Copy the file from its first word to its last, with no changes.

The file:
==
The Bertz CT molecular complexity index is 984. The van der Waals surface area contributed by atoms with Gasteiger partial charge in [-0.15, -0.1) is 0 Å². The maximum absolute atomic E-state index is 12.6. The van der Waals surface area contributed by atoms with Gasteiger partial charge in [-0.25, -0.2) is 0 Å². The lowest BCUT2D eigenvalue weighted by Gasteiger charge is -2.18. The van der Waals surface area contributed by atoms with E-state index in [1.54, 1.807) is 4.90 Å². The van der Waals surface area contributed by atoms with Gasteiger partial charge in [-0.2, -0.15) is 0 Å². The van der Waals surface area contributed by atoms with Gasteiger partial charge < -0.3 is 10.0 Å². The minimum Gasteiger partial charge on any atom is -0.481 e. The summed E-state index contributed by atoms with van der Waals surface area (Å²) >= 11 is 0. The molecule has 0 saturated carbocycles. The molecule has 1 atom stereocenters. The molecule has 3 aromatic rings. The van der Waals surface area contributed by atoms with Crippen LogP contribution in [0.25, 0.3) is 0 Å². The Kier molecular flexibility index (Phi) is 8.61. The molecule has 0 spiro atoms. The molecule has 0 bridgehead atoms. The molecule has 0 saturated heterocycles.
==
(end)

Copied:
The Bertz CT molecular complexity index is 984. The van der Waals surface area contributed by atoms with Gasteiger partial charge in [-0.15, -0.1) is 0 Å². The maximum absolute atomic E-state index is 12.6. The van der Waals surface area contributed by atoms with Gasteiger partial charge in [-0.25, -0.2) is 0 Å². The lowest BCUT2D eigenvalue weighted by Gasteiger charge is -2.18. The van der Waals surface area contributed by atoms with E-state index in [1.54, 1.807) is 4.90 Å². The van der Waals surface area contributed by atoms with Gasteiger partial charge in [-0.2, -0.15) is 0 Å². The van der Waals surface area contributed by atoms with Gasteiger partial charge < -0.3 is 10.0 Å². The minimum Gasteiger partial charge on any atom is -0.481 e. The summed E-state index contributed by atoms with van der Waals surface area (Å²) >= 11 is 0. The molecule has 0 saturated carbocycles. The molecule has 1 atom stereocenters. The molecule has 3 aromatic rings. The van der Waals surface area contributed by atoms with Crippen LogP contribution in [0.25, 0.3) is 0 Å². The Kier molecular flexibility index (Phi) is 8.61. The molecule has 0 spiro atoms. The molecule has 0 bridgehead atoms. The molecule has 0 saturated heterocycles.